Euthanasia brings many issues to the surface. One of these is the presumption of a person’s desire for it in the first place. Even under so called “voluntary” consent, the possibility for a person in no condition to understand a consent form let alone willingly “choose” euthanasia is vast.
Seeing the room for error even in this situation, we cannot, especially without prior discussion or consent, simply assume someone would want to be euthanized.
Stephan Bolton of Liverpool, Nova Scotia, is seeking confirmation from some authority that euthanizing his wife without her consent was the right thing to do:
Bolton drove the few minutes to the Queens RCMP detachment on the other side of Liverpool to tell police he had played a role in his terminally ill wife’s death last month.
But before he did that, Bolton telephoned The Chronicle Herald to explain that he wanted to go public to spur much-needed public debate about the issue of euthanasia.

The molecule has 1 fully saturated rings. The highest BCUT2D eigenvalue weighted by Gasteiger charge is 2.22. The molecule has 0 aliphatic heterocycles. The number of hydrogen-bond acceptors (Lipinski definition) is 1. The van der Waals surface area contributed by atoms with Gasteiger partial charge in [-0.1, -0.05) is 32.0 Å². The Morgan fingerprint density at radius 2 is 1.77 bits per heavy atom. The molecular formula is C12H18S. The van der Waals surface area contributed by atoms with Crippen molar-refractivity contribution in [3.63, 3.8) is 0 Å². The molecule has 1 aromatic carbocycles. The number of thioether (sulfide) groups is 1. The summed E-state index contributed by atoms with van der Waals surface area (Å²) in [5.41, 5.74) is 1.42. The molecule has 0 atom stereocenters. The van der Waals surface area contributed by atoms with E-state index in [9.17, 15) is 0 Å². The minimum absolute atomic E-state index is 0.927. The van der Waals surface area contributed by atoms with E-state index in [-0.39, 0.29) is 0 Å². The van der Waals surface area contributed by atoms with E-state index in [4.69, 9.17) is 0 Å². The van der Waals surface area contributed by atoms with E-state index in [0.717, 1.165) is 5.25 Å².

“I don’t have an agenda. I have a guilty conscience,” he said.
And then he told this newspaper what he said he did.
It was Jan. 22.
His wife, 59, was suffering with Stage 4 breast cancer and in palliative care, with Bolton her primary caregiver.
One Liverpool resident who asked not to be named said it was well known in the community that Barbara was very ill and in great distress.
Stephan Bolton said his wife had, at most, a couple of months to live.
While she wasn’t in terrible pain, Bolton told The Herald his wife was very depressed. He said he gave her a lethal injection of two medications — morphine and Nozinan — and was taking the drugs to the detachment with him.
They had not discussed the possibility of euthanasia, he said, or did he ask Barbara if she wanted the lethal injections.